Masks and social distancing are still essential

Illustration by Aleah Green

As COVID-19 cases rise, the Center for Disease Control and Prevention (CDC) recommend everyone wear something to cover their mouth and nose and to social distance in public areas in order to slow the spread of the coronavirus. As an essential worker, I think people need to take this recommendation and other precautions more seriously.

Nearly every day, I go to work knowing that I am putting myself in danger by being around so many people. I wear a hand-sewn mask and keep my distance from customers, trying my best to protect myself and others. It can be frustrating to see that other people don’t take the same measures.

Although I’m grateful for my job in a time when so many people are unemployed, this danger is not necessary, and I’d rather avoid it. I think others would feel the same way.

Working at a supermarket, I’ve seen many people shop for items I would consider nonessential, such as electronics and clothes. During a global pandemic, I think food and cleaning supplies are much more essential. Coming to the store to simply browse puts workers and other customers at risk.

I’ve also seen many people shop without face coverings or masks. The CDC recommends everyone wear a face mask, although there are some exemptions.

This is to protect others if someone is infected but not showing symptoms. If one wears a mask, it prevents droplets formed through speaking or coughing from entering another person’s respiratory system. This preventative measure helps the wearer avoid infection.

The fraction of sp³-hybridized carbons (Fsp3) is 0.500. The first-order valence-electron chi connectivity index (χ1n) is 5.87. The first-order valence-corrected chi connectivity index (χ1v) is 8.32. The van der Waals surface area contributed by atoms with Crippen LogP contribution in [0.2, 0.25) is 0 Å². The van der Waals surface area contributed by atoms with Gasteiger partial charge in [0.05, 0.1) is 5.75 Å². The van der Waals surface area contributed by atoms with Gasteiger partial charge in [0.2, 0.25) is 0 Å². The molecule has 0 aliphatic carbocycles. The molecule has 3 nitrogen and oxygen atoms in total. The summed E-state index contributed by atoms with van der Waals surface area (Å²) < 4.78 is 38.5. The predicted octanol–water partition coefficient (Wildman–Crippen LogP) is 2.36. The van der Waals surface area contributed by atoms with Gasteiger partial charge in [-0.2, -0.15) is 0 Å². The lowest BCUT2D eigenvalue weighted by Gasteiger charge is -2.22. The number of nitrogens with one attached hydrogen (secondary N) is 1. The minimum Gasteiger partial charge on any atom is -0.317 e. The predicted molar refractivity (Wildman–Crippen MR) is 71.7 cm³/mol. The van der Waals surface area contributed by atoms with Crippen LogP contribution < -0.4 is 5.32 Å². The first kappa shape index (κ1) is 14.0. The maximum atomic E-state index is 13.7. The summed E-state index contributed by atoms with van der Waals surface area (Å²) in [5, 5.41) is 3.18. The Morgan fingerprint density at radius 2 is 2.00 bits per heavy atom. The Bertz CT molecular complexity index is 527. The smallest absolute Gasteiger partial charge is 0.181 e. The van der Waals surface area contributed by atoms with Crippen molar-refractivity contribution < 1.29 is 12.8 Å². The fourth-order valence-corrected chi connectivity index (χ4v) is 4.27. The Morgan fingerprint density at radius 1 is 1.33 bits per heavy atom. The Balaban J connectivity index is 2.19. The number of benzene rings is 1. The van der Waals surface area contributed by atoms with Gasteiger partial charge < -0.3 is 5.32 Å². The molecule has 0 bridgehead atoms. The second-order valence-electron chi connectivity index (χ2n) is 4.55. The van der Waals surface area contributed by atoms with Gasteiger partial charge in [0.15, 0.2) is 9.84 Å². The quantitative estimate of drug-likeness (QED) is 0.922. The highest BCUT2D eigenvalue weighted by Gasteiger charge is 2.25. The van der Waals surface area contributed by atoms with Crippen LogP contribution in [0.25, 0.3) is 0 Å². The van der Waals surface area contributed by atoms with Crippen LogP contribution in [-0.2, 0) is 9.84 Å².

N95 masks should be reserved for health care workers, but there are many alternatives that can be made at home. Masks can be made with materials found around the house, such as T-shirts and bandanas.

Buying or making a face mask is another way to ensure that people are safe and are not at further risk of infection. Shoppers need to realize that not wearing a mask puts themselves at risk as well as the people around them.

Many customers also come in as a group or family when one person should come in to shop for the whole family. Bringing children into the store can put their health at risk, so it is best that they stay at home if possible. Of course, issues with finding child care are understandable.

When one person goes into the store, there are less people in one area. Less crowding can slow the spread of the virus. This is why the CDC limited gatherings to no more than 250 people.

Grocery stores have placed precautions to protect their customers such as implementing social distancing at checkout, disinfecting surfaces and not allowing people to try on clothes. However, this doesn’t guarantee that the virus can’t spread in these areas.

Limiting the amount of people that are in the store at one time and ensuring that every one of those customers wears a face mask can create a safer environment for those who need essentials.

The only way to avoid contracting the virus altogether is to stay home and avoid being close to other people. People can still do so while getting essentials and even nonessentials.

Many grocery stores offer curbside pickup that limits exposure to other people. This should be done rather than going inside even as some restrictions are lifted.

On May 11, restaurants were allowed to offer dine-in services and salons were reopened with precautionary measures in places. However, this does not mean that the virus is no longer a threat. Social distancing should still be enforced.

The ability to properly social distance is a privilege that not every person has. People need to realize that when they leave their homes, they are endangering their health as well as the essential workers that are there to help.

If everyone adhered to all of these precautions holistically, the spread of the virus will slow down.